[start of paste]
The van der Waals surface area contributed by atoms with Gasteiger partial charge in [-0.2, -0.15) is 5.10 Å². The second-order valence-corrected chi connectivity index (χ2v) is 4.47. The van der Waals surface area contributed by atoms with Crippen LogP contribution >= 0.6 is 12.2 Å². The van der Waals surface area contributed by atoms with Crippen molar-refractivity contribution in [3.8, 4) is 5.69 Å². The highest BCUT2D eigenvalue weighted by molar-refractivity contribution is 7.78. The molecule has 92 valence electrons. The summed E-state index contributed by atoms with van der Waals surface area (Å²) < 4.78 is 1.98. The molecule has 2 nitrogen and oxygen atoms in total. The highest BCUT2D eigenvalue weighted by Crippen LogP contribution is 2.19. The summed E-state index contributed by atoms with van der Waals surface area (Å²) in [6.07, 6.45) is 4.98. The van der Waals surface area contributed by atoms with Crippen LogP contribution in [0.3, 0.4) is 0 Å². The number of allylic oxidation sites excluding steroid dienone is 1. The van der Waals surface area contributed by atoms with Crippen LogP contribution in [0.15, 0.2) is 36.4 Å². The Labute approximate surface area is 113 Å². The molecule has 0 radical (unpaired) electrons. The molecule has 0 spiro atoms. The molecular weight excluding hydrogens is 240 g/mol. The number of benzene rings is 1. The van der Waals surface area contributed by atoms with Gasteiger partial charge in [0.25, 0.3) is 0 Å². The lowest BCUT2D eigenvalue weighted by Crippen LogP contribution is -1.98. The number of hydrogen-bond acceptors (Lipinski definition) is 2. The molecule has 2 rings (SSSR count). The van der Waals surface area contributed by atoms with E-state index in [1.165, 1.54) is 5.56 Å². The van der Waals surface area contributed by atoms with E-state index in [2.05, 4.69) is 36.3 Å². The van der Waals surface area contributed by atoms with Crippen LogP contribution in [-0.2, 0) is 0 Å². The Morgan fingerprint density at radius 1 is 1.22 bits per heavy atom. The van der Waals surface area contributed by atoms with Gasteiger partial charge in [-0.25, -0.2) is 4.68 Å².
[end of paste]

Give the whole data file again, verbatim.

The van der Waals surface area contributed by atoms with Gasteiger partial charge in [-0.2, -0.15) is 5.10 Å². The second-order valence-corrected chi connectivity index (χ2v) is 4.47. The van der Waals surface area contributed by atoms with Crippen LogP contribution >= 0.6 is 12.2 Å². The van der Waals surface area contributed by atoms with Crippen molar-refractivity contribution in [3.8, 4) is 5.69 Å². The highest BCUT2D eigenvalue weighted by molar-refractivity contribution is 7.78. The molecule has 92 valence electrons. The summed E-state index contributed by atoms with van der Waals surface area (Å²) < 4.78 is 1.98. The molecule has 2 nitrogen and oxygen atoms in total. The highest BCUT2D eigenvalue weighted by Crippen LogP contribution is 2.19. The summed E-state index contributed by atoms with van der Waals surface area (Å²) in [6.07, 6.45) is 4.98. The van der Waals surface area contributed by atoms with Crippen LogP contribution in [0.3, 0.4) is 0 Å². The number of allylic oxidation sites excluding steroid dienone is 1. The van der Waals surface area contributed by atoms with Crippen LogP contribution in [0.15, 0.2) is 36.4 Å². The Labute approximate surface area is 113 Å². The molecule has 0 radical (unpaired) electrons. The molecule has 0 spiro atoms. The molecular weight excluding hydrogens is 240 g/mol. The number of benzene rings is 1. The van der Waals surface area contributed by atoms with Gasteiger partial charge in [0.25, 0.3) is 0 Å². The lowest BCUT2D eigenvalue weighted by Crippen LogP contribution is -1.98. The number of hydrogen-bond acceptors (Lipinski definition) is 2. The molecule has 2 rings (SSSR count). The van der Waals surface area contributed by atoms with E-state index in [1.165, 1.54) is 5.56 Å². The van der Waals surface area contributed by atoms with E-state index in [2.05, 4.69) is 36.3 Å². The van der Waals surface area contributed by atoms with Crippen LogP contribution in [-0.2, 0) is 0 Å². The Morgan fingerprint density at radius 1 is 1.22 bits per heavy atom. The van der Waals surface area contributed by atoms with Gasteiger partial charge in [-0.25, -0.2) is 4.68 Å².